This month, NACC NRM’s Biodiversity team – along with four passionate volunteers – headed to Murchison house station to confirm a new Carnaby Black-cockatoo breeding site.
The investigation was made possible by looking into high-up tree hollows using a pole camera. The team trekked for many kilometres, carrying heavy packs and equipment to sneak a cautious peek of our feathered friends, the Carnaby.
NACC NRM Bushcare Officer Jarna Kendle said that monitoring during this time of year requires at least three litres of water per person along with heavy monitoring equipment. This didn’t deterthe passionate group of Carnaby volunteers.
“Murchison House Station has everything an endangered Carnaby could need; established eucalypts with large hollows, Banksia woodlands, proteaceous heathland for foraging grounds and a constant freshwater supply,” said Ms Kendle.
“Carnabys are monogamous animals, so the female relies on her partner to feed and water her whilst she is on the nest.”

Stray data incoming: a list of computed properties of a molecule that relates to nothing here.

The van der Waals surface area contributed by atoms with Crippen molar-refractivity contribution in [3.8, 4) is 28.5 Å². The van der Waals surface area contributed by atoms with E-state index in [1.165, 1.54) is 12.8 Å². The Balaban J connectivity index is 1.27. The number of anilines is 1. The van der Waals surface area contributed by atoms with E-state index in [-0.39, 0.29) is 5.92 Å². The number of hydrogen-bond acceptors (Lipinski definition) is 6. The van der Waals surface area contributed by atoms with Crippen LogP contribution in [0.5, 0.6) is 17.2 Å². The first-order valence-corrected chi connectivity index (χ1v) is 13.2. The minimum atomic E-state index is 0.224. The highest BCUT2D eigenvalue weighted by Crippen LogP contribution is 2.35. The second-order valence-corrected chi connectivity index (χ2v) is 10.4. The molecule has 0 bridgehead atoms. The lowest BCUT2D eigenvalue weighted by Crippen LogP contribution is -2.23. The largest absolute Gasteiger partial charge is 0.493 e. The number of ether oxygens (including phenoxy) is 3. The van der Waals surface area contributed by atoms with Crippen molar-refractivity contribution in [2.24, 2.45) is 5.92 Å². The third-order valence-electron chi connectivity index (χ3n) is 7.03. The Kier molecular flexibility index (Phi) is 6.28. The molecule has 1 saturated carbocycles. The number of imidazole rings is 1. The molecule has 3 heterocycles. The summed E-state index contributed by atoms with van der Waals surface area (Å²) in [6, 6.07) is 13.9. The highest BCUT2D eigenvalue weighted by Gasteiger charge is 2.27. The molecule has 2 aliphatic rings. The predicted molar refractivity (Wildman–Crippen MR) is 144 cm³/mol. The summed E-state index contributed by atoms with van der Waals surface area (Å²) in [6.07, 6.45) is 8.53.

Ms Kendle says that having all these resources in abundance and close proximity is what gives Murchison House Station potential as a successful breeding ground for these birds.
NACC NRM’s ‘Protecting Black-Cockatoo’ project is identifying breeding grounds in the NAR. The project aims to protect and restore foraging habitat and breeding grounds to secure the future of the iconic Carnaby.
The Murchison House Station survey identified one new hollow with a confirmed Carnaby chick which appears to be approximately 8 weeks old. The survey also noted hollows being utilised by Red-tail Black-cockatoos, Boobook owls and even Ducks.
Birdlife volunteer Beth Chapple says the discovery of Carnaby’s breeding in Kalbarri is a significant find for the species. The discovery extends the known breeding range of the species by more than 250km north, a significant development in understanding this population.
“The monitoring project highlights the tremendous knowledge and experience of dedicated volunteers who invest much of their time in monitoring this threatened species,” said Mrs Chapple.
“This is hopefully the first step in uncovering the dynamics of our most northern Carnaby’s.”
Further surveys are planned for the area to unlock the secrets of WA’s northernmost Carnaby population.
This project is funded by the Australian Government.